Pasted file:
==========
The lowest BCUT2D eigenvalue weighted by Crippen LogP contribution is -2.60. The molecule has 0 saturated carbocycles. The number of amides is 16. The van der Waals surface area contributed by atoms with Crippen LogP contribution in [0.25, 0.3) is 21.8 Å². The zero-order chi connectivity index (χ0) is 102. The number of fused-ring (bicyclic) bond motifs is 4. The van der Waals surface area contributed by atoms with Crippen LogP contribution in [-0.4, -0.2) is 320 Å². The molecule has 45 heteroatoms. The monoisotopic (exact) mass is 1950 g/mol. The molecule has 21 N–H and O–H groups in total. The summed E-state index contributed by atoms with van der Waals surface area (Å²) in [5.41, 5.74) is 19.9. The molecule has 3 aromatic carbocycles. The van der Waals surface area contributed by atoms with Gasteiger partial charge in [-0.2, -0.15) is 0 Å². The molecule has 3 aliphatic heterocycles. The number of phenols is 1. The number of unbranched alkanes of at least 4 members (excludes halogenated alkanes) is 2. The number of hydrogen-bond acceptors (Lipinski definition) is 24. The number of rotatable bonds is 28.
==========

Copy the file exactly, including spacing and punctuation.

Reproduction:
The lowest BCUT2D eigenvalue weighted by Crippen LogP contribution is -2.60. The molecule has 0 saturated carbocycles. The number of amides is 16. The van der Waals surface area contributed by atoms with Crippen LogP contribution in [0.25, 0.3) is 21.8 Å². The zero-order chi connectivity index (χ0) is 102. The number of fused-ring (bicyclic) bond motifs is 4. The van der Waals surface area contributed by atoms with Crippen LogP contribution in [-0.4, -0.2) is 320 Å². The molecule has 45 heteroatoms. The monoisotopic (exact) mass is 1950 g/mol. The molecule has 21 N–H and O–H groups in total. The summed E-state index contributed by atoms with van der Waals surface area (Å²) in [5.41, 5.74) is 19.9. The molecule has 3 aromatic carbocycles. The van der Waals surface area contributed by atoms with Gasteiger partial charge in [-0.2, -0.15) is 0 Å². The molecule has 3 aliphatic heterocycles. The number of phenols is 1. The number of unbranched alkanes of at least 4 members (excludes halogenated alkanes) is 2. The number of hydrogen-bond acceptors (Lipinski definition) is 24. The number of rotatable bonds is 28.